Written by: Joshua L. Cohen
This article first appeared in the July 31, 2018 edition of the Legal Intelligencer.
Having just marked the centennial of the iconic Coke bottle, the time is ripe to reflect on Coca-Cola’s achievement in brand identity. With its unique design, the Coke bottle stood out among other colas and helped consumers to find—and bond with—the real thing. But analysis of the Coke bottle’s history reveals even more than a grand marketing success. It also presents an ideal case study in deliberate differentiation and the important interplay of intellectual property and product design strategies.
Though it began over a hundred years ago, the Coke bottle story illustrates strategies still used today to differentiate products deliberately. It also reminds us that intellectual property counsel can do more than merely protect design innovations after they are completed. We can (and should) play an early and active role in the design process itself, working shoulder-to-shoulder with the design team. In addition to our traditional role as protector, intellectual property counsel adds great value when guiding the forces that create unique and iconic designs, helping companies plan for and purposefully deliver differentiation, and then helping them to protect and promote it.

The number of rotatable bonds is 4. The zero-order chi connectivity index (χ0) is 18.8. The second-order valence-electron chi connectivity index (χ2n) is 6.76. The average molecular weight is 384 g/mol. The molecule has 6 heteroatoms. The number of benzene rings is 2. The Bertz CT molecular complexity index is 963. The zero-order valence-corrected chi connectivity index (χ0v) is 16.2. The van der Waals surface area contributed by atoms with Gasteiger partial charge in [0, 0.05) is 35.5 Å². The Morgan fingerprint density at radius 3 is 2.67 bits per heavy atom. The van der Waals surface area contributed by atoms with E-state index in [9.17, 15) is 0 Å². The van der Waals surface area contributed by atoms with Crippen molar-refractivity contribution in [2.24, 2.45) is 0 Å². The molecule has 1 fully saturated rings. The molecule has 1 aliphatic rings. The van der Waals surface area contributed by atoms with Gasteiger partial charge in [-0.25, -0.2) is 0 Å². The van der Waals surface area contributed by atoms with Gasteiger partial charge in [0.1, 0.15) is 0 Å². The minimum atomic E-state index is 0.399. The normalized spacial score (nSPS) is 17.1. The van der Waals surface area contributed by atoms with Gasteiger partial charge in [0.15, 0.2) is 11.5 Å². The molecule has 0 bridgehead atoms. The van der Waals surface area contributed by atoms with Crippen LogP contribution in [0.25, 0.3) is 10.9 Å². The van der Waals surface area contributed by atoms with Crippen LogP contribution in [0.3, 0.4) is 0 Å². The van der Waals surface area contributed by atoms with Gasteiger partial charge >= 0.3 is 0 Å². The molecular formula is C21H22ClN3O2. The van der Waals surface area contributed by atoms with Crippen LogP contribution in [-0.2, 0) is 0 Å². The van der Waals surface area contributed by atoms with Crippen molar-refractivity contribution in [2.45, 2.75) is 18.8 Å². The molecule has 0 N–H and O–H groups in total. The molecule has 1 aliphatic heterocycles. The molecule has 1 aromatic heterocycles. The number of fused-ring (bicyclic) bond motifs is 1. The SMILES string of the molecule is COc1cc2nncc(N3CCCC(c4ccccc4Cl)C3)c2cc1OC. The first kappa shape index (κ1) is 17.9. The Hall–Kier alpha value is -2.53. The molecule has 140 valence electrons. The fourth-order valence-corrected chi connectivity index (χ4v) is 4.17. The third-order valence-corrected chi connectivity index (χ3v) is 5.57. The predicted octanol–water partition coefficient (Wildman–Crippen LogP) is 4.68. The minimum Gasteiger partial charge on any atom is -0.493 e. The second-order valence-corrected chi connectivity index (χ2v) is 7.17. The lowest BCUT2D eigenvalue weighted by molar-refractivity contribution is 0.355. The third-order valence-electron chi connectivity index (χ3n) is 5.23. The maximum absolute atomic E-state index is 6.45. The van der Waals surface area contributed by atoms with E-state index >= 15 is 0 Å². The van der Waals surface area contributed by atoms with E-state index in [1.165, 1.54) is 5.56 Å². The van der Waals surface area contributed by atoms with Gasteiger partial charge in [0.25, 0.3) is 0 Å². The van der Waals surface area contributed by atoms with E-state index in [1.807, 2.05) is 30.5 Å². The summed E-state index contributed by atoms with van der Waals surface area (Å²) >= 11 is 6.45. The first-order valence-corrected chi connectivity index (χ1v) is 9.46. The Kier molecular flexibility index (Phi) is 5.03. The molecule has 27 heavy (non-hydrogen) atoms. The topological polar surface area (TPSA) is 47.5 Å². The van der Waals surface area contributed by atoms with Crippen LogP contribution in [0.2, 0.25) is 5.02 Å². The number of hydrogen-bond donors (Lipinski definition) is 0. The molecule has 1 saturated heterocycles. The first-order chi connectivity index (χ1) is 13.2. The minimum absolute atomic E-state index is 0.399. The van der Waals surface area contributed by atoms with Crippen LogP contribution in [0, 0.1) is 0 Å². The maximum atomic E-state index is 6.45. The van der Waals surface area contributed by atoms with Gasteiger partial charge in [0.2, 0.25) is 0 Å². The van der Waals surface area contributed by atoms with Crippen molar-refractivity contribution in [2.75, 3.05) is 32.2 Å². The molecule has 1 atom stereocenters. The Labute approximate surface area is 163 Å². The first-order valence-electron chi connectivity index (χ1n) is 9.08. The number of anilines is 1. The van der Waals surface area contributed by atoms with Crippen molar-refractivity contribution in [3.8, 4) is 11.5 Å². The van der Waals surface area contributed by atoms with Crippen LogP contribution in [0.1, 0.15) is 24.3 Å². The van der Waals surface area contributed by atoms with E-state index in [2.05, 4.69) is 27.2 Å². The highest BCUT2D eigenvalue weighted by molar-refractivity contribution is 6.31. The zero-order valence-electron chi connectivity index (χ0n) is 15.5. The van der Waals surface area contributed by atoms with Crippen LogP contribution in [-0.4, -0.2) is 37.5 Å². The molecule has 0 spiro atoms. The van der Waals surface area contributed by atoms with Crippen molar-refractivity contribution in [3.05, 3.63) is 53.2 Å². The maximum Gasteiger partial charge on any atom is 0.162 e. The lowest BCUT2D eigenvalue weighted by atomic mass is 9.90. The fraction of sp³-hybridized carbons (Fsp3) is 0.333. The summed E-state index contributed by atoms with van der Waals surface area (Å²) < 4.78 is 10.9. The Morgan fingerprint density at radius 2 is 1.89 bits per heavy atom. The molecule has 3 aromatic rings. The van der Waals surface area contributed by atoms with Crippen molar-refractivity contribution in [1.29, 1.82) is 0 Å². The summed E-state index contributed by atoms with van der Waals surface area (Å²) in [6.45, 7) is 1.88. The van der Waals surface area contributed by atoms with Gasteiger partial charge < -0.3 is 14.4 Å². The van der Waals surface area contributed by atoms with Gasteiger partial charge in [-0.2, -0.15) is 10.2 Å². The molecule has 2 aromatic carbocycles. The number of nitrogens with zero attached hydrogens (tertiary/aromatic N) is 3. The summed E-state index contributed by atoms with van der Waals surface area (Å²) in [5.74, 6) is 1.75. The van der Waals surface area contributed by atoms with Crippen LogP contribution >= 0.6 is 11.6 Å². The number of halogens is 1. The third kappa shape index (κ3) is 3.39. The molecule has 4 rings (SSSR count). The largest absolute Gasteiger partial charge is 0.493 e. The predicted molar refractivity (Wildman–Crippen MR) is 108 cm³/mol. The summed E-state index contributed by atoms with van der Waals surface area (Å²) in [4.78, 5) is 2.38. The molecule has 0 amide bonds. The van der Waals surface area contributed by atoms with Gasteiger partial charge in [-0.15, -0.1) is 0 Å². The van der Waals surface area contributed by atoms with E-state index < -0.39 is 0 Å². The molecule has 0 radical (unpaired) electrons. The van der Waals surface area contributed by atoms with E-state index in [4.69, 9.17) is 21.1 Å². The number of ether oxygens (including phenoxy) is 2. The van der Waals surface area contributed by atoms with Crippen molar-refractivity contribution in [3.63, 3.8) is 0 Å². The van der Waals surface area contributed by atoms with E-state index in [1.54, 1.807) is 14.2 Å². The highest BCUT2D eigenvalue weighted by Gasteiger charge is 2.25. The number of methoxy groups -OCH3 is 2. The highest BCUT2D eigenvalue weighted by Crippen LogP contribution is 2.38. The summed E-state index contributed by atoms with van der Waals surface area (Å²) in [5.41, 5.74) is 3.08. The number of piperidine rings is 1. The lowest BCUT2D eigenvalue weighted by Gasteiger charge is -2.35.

The Coke Bottle Story
Coca-Cola deliberately set out to beat imitators through design differentiation. To help consumers “easily find the real thing at a glance, or even by touch,” Coca-Cola issued a nationwide directive in 1912, asking designers to develop a “distinctive package” for its cola product.
Though differentiation through packaging design was likely sparked by marketing management, it was Harold Hirsch, Coca-Cola’s lead attorney, who was tasked with developing a strategy for adopting a special bottle design. Hirsch was up to this task—he motivated Coca-Cola’s bottlers to unite behind a distinctive design and a vision in which “Coca-Cola will remain the National drink to the end of time.” And, most significantly, he asked glass companies across the United States to develop a “bottle so distinct that you would recognize it by feel in the dark or lying broken on the ground.”
Indiana’s Root Glass Co. took on this design challenge and proposed a bottle design inspired by ribbed cocoa beans. In 1916, Coca-Cola selected Root Glass’s cocoa bean-inspired design; apparently, it best met its design requirement of distinctiveness. We can all recognize it by feel in the dark or lying broken on the ground—just try it and you’ll see.